Emmy Award-winning journalist Van Jones recently announced the birth of his daughter. But Jones decided to have the child with a friend, rather than a romantic partner — which has people wondering what exactly “platonic co-parenting” means.
While Jones was previously married to ex-wife Jana Carter and co-parents two children with her, he wanted another. The 53-year-old revealed he and his friend Noemi decided to raise a baby girl together. Here’s everything you need to know about platonic co-parenting.
“After the COVID lockdown, I got clear that I wanted another kid. I discovered that my friend Noemi also wanted a baby,” Jones told People. “So we decided to join forces and become conscious co-parents. It’s a concept that I hope more people will explore and consider.”
What is platonic co-parenting?
Platonic co-parenting is when adults who aren’t romantically linked agree to raise a child together. This practice has been common in the LGBTQIA+ community for decades, but more recently, it seems heterosexual couples have adopted the method of child-rearing.
Some people choose lifelong friends, while others may even pay an online service to find a platonic match to start a family with. Platonic co-parents may opt to adopt, use sperm and egg donation, surrogacy or conceive together on their own.
The benefits of platonic co-parenting
According to All About Fertility, platonic co-parenting allows interested parties to play a pivotal role in a child’s life. Men can have a more active role beyond just being sperm donors, while single women can become parents without getting married. It also allows members of the LGBTQIA+ community to become parents without requiring romantic relationships with the opposite sex.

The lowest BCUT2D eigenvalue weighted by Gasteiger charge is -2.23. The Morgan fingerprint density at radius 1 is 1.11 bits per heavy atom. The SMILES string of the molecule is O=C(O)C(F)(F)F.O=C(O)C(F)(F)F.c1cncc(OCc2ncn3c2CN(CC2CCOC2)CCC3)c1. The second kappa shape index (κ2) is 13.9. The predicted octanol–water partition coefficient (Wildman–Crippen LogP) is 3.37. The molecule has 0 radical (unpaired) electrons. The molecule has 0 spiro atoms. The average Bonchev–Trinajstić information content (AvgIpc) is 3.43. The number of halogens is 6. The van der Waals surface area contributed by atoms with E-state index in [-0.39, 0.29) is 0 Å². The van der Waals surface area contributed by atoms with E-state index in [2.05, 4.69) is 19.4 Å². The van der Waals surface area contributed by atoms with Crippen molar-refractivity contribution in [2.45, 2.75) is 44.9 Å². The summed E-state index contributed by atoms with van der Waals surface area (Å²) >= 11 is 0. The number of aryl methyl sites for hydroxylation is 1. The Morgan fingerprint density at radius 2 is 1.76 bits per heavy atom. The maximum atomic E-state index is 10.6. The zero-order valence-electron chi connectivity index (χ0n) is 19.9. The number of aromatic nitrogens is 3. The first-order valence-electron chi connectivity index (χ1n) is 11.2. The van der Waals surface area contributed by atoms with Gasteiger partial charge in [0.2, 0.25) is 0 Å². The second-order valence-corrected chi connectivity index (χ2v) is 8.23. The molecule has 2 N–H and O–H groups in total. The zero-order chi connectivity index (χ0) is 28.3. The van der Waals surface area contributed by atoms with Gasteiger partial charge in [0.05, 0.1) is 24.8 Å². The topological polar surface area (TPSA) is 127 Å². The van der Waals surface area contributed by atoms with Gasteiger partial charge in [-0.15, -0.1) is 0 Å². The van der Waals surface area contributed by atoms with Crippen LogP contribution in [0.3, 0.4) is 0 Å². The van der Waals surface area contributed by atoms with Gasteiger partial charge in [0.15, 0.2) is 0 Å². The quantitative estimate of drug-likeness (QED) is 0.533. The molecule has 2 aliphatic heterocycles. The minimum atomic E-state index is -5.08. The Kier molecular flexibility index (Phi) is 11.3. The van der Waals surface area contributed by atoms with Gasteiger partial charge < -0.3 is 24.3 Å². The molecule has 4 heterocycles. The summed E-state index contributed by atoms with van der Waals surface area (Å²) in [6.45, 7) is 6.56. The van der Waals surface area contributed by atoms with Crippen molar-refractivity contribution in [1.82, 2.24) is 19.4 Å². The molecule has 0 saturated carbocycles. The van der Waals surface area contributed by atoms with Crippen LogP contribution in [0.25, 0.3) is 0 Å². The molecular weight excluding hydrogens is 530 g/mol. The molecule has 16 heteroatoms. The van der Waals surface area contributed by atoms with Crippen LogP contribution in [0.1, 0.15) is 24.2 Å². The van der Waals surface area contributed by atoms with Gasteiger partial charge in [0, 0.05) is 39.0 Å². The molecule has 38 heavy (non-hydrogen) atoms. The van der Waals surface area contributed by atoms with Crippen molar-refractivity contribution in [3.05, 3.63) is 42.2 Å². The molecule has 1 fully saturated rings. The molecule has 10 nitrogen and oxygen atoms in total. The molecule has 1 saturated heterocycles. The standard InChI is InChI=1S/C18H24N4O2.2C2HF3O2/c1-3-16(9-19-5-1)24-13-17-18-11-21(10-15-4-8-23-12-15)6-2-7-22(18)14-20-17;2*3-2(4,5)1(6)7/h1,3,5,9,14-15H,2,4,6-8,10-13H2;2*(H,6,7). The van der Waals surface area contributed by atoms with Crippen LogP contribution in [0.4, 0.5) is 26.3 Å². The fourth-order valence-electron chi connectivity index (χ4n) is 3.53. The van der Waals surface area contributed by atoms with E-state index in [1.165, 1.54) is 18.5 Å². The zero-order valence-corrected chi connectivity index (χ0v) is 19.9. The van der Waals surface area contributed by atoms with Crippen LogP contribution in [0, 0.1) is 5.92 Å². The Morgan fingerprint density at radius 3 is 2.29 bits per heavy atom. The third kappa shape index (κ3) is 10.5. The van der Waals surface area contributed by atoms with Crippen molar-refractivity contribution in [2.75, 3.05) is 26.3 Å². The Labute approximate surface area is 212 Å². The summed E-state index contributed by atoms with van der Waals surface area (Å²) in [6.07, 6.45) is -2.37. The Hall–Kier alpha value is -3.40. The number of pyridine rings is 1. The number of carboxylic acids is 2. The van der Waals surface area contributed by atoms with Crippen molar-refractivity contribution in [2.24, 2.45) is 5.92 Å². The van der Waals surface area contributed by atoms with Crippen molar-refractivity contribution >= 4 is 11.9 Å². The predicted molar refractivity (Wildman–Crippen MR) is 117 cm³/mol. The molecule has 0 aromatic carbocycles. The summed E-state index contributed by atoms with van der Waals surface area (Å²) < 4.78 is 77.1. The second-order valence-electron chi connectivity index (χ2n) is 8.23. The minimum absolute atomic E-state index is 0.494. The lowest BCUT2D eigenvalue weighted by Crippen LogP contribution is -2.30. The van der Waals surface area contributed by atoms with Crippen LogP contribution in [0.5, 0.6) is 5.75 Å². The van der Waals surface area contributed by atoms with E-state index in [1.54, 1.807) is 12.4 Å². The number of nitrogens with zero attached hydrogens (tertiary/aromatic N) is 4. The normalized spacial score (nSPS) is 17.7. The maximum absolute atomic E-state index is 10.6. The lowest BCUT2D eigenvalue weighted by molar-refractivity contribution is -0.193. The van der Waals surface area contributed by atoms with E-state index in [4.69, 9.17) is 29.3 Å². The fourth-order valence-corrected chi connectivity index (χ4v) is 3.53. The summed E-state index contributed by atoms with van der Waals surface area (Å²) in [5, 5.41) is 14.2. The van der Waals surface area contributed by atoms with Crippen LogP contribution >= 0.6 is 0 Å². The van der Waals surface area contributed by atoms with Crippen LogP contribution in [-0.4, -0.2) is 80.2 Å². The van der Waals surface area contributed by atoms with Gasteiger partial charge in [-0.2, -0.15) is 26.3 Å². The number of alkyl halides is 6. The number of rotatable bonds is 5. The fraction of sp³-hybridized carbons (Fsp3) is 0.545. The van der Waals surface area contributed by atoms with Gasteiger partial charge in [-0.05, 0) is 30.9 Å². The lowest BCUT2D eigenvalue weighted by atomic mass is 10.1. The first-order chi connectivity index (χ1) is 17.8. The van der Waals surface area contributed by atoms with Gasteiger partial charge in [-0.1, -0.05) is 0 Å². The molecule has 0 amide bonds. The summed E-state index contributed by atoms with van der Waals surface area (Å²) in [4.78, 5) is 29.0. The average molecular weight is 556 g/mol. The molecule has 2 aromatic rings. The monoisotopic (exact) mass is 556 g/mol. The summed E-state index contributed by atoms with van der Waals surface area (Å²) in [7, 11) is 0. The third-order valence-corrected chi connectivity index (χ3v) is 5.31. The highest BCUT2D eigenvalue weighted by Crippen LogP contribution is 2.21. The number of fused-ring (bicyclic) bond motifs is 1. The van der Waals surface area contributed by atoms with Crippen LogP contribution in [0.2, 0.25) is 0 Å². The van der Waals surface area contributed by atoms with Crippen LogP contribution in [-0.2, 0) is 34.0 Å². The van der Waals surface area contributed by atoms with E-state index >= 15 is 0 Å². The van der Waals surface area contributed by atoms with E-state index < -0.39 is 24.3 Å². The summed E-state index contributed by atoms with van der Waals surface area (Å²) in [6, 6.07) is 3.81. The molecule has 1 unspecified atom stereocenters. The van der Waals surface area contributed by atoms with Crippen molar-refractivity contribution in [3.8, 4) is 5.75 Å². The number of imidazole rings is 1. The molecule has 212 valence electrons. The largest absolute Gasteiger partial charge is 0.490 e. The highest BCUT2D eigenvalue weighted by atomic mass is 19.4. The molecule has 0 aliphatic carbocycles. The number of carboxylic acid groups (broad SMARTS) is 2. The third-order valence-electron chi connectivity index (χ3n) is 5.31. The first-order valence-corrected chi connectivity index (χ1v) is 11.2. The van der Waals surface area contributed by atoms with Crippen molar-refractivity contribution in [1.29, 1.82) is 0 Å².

According to The Guardian, platforms like Modamily and PollenTree, which facilitate co-parenting, have seen a 30 to 50% uptick in traffic since the start of the pandemic. Modamily has 30,000 members worldwide, while PollenTree has 53,000.
How does platonic co-parenting work legally?
Who the child’s legal parent and guardian is can have significant ramifications regarding financial responsibility, citizenship, inheritance and other court matters.
The Law Office of Keoni Souza recommends interested platonic co-parents seek a solid legal arrangement before they take the big step.
Platonic co-parenting has increased overall since 2015
Professor Susan Golombok, director of the University of Cambridge’s Centre for Family Research, studies non-nuclear family units. Golombok noticed that platonic co-parenting began to increase in 2015.
“It was a gradual realization that this was a new phenomenon picking up speed,” Golombok told The Guardian.
The professor said that parents’ relationships with each other and their bonds greatly impact children, but “it is possible, though, that taking away romantic baggage could even make for a more stable environment.”
The key to a successful arrangement, much like in any relationship, is communication.
“Very early findings suggest that how well the parents communicate with each other and collaborate over child care seems to make a big difference,” Golombok told The Guardian.
In The Know is now available on Apple News — follow us here!
If you enjoyed this story, check out these parents who are getting real about how “weird” their newborns looked thanks to a hilarious TikTok trend.
More from In The Know:
Young parents are breaking down 'reactive' VS 'gentle' parenting in viral TikTok trend
Dads-to-be are lifting their partners' giant baby bumps in adorable TikTok trend
The 11 best minimalist bed frames you can buy online, according to shoppers' reviews
Sur La Table's massive Cookware Event is happening now, and you can get up to 50% off